## Problem 4 on the Fall 2010 U.C. Berkeley Econ 1 Final...

The answer--or, at least, what I think the answer is (yes, it is cruel and unusual to ask fresh-men and -women and sophomores to do all all 8 parts in 2:30 for each part):

Let me tell you what I thought the answers to problem 4 were...

(4) Suppose that the number of espresso drinks demanded and supplied in the university city of Tall Stick are given by the equations:

Qd= 20,000 - 2000P

Qs= -10,000 + 8000P   (a) What is the market equilibrium price?

ANSWER: 30,000 = 10000P. P = $3/drink. (b) What is the market equilibrium quantity? ANSWER: 20000 - 2000(3) = Q. 14000 drinks (c) What is the producer surplus? ANSWER: The lowest-cost producer has a cost of$1.25. The highest-cost producer has a cost of $3. The average cost for producers is thus$2.12 1/2. A price of $3 gives average producer surplus of$0.87 1/2 per drink. Multiply by 14000 drinks and get $12,250 (d) What is the consumer surplus? ANSWER: The highest-value consumer has a value of$10. The lowest-value consumer has a value of $3. The average value for consumers is thus$6.50. There are thus $3.50 of consumer surplus per drink. Multiply by 14000 drinks and get$49000.

(e) Suppose that the university students of Crony Capitalism University in Tall Stick, hyped up on caffeine, begin trashing the town and the city of Tall Stick imposes a $1 per drink graffiti clean-up tax on espresso drinks. What is the new market equilibrium price? ANSWER: We now have 20000 - 2000(P+1) = -10000 + 8000P. 10000P = 28000. P =$2.80. (P to consumers is now $3.80) (d) Suppose that the university students of Crony Capitalism University in Tall Stick, hyped up on caffeine, begin trashing the town and the city of Tall Stick imposes a$1 per drink graffiti clean-up tax on espresso drinks. What is the new market equilibrium quantity?

ANSWER: -10000 + 8000(2.80) = 12,400 drinks

(g) Suppose that the university students of Crony Capitalism University in Tall Stick, hyped up on caffeine, begin trashing the town and the city of Tall Stick imposes a $1 per drink graffiti clean-up tax on espresso drinks. What is the new total surplus assuming that$1 of government revenue has the same social value as $1 of consumer or producer surplus? ANSWER: An extra-credit answer points out that we do not know whether the$1/drink tax is the right Pigouvian tax or not, and then goes on to solve the problem making some assumption about what graffiti-damage-per-drink is. An answer that gets full credit assumes that $1 per drink is the right Pigouvian tax, in which case we have: Producer surplus: 12400 x (2.80 - 1/2 x (2.80 + 1.25)) = 9610 Consumer surplus: 12400 x (1/2 x (3.80 + 10) - 3.80)) = 38440 Graffiti damage: -12400 Value of cleanup: 12400 Total: 48050 (h) In (g), what must be the value of each$1 spent by the city of Tall Stick on graffiti cleanup for the decision to impose the $1 per drink tax and then spend all the revenue on graffiti cleanup to raise social welfare? ANSWER: Once again, an extra-credit answer points out that we do not know whether the$1/drink tax is the right Pigouvian tax or not, and then goes on to solve the problem making some assumption about what graffiti-damage-per-drink is. An answer that gets full credit assumes that $1 per drink is the right Pigouvian tax, in which case we have: Surplus with tax: 48050 + (b-1)(government revenue), where b is the value of$1 spent on graffiti cleanup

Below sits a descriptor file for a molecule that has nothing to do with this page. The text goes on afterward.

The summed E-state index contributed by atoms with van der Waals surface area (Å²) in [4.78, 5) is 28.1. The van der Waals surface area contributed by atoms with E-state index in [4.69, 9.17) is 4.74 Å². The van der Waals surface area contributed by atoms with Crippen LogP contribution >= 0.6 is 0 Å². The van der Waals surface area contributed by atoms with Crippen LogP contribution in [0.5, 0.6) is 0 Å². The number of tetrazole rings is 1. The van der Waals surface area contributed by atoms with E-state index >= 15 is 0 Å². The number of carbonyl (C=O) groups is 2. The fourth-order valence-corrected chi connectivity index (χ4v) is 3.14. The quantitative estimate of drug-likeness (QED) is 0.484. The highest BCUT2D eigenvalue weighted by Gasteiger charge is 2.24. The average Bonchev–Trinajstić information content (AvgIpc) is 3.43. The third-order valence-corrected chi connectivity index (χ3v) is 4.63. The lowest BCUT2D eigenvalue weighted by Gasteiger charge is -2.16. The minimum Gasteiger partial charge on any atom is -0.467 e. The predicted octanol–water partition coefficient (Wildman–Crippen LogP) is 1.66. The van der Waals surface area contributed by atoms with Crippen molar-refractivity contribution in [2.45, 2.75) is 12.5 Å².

Surplus without tax: 49000+12250-14000 = 47250

48050 + (b-1)(revenue) = 47250
800 = (1-b)12400
1-b = 800/12400
1-b = .06129
b = 0.9355

So as long as $1 of cleanup does at least$0.9355 worth of graffiti removal, the tax is a good idea (although not necessarily the best idea).